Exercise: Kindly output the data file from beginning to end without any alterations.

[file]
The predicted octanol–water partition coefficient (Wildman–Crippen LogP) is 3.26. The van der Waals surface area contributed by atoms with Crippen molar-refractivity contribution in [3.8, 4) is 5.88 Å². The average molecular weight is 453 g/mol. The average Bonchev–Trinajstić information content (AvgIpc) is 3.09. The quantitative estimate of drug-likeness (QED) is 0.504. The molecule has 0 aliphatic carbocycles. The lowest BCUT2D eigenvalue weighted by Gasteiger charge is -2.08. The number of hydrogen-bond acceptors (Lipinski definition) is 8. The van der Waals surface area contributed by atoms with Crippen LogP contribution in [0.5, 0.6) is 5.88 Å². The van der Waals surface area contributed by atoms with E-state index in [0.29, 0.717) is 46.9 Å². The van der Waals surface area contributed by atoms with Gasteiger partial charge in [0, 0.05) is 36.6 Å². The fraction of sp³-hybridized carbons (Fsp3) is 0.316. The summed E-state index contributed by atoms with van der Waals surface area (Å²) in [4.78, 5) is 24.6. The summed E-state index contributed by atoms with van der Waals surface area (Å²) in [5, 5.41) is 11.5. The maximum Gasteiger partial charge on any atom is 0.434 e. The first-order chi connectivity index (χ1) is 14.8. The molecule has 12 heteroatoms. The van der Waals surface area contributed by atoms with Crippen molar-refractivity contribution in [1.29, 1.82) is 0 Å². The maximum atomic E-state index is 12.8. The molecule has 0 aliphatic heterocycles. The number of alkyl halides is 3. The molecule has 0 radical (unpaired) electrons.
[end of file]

The predicted octanol–water partition coefficient (Wildman–Crippen LogP) is 3.26. The van der Waals surface area contributed by atoms with Crippen molar-refractivity contribution in [3.8, 4) is 5.88 Å². The average molecular weight is 453 g/mol. The average Bonchev–Trinajstić information content (AvgIpc) is 3.09. The quantitative estimate of drug-likeness (QED) is 0.504. The molecule has 0 aliphatic carbocycles. The lowest BCUT2D eigenvalue weighted by Gasteiger charge is -2.08. The number of hydrogen-bond acceptors (Lipinski definition) is 8. The van der Waals surface area contributed by atoms with Crippen LogP contribution in [0.5, 0.6) is 5.88 Å². The van der Waals surface area contributed by atoms with E-state index in [0.29, 0.717) is 46.9 Å². The van der Waals surface area contributed by atoms with Gasteiger partial charge in [0, 0.05) is 36.6 Å². The fraction of sp³-hybridized carbons (Fsp3) is 0.316. The summed E-state index contributed by atoms with van der Waals surface area (Å²) in [4.78, 5) is 24.6. The summed E-state index contributed by atoms with van der Waals surface area (Å²) in [5, 5.41) is 11.5. The maximum Gasteiger partial charge on any atom is 0.434 e. The first-order chi connectivity index (χ1) is 14.8. The molecule has 12 heteroatoms. The van der Waals surface area contributed by atoms with Crippen molar-refractivity contribution in [1.29, 1.82) is 0 Å². The maximum atomic E-state index is 12.8. The molecule has 0 aliphatic heterocycles. The number of alkyl halides is 3. The molecule has 0 radical (unpaired) electrons.